There are several defects in our laws, or a number of phases of our laws that will bear improvement, and the State department is now working out plans to this end. It has already been noted that the county is divided into a large number of districts, and each of these districts has a controlling board, and that the supervising officer is the county superintendent. Here, in order to secure good work, the power must be more centralized. To illustrate, if a county superintendent finds certain defects in fifty different disricts, he must go to work with fifty different boards, or with one hundred and fifty men, in order to have the conditions made right. It may be a matter of bad ventilation, or one of no playgrounds, or one of unsanitary conditions, and many of our schools are suffering from all of these ills. If there were one central board for the entire county, and the county superintendent had authority to execute its plans, school buildings might be made more comfortable, playgrounds might be provided, and the district with a few pupils might have as good a school and as competent a teacher as the one with a large number of pupils.

In order to make this last possible, another change must be made, and that is the plan of distributing the school money. Now it is distributed according to the school census. The property of the whole State must stand back of the education of every child in the State, and therefore, the district as a taxing unit is not a fair unit in that some districts are too poor to maintain a good school for a sufficient number of months, while other districts with no greater number of children have a greater amount of taxable property and, therefore, can, without any great sacrifice on its part, have a good school for a greater number of months. If the State were made the taxable unit this unequal division would cease. The method of apportioning money according to the census of children is not a fair method for the reason that children of a district which has a small census is entitled to a good teacher for as many months as are the children of a district containing a greater number of children. The idea being that a few children need a good teacher as well as a large number of months as the large number; therefore, money should not be distributed in accordance to the number of children in a district but in accordance to the number of teachers employed.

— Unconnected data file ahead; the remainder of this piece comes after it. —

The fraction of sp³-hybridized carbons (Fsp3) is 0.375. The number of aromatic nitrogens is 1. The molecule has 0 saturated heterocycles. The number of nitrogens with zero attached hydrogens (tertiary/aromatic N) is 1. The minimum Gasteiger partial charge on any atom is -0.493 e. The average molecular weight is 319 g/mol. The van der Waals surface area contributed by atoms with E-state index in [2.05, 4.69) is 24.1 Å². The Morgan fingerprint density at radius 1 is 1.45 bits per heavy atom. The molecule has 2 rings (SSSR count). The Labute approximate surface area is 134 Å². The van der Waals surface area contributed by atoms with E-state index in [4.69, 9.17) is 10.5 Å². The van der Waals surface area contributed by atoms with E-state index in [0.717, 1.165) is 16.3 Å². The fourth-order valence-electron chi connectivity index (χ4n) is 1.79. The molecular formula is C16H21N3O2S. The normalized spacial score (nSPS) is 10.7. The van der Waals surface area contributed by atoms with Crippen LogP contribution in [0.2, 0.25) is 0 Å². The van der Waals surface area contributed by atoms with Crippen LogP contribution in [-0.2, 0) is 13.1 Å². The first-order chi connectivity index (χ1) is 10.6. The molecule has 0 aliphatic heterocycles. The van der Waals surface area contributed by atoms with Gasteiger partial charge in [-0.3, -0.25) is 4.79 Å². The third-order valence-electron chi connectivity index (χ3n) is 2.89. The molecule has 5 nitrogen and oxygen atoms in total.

Thus while a careful reading of Oregon's most important school laws - the law in regard to grading and text-books, the high school law, especially that part pertaining to union high schools, many of which are now being formed, the compulsory education law, and the library law - will show that Oregon's school system is equal to that of any other State, yet we mention these defects and their proposed remedies to show that the system is being improved continually. The tendencies of the present day for vocational work in the schools is being met in a practical manner, while the plan for centralizing the power of school districts will give the present generation the benefit of facilities and advantages in keeping with the progressive spirit of this century.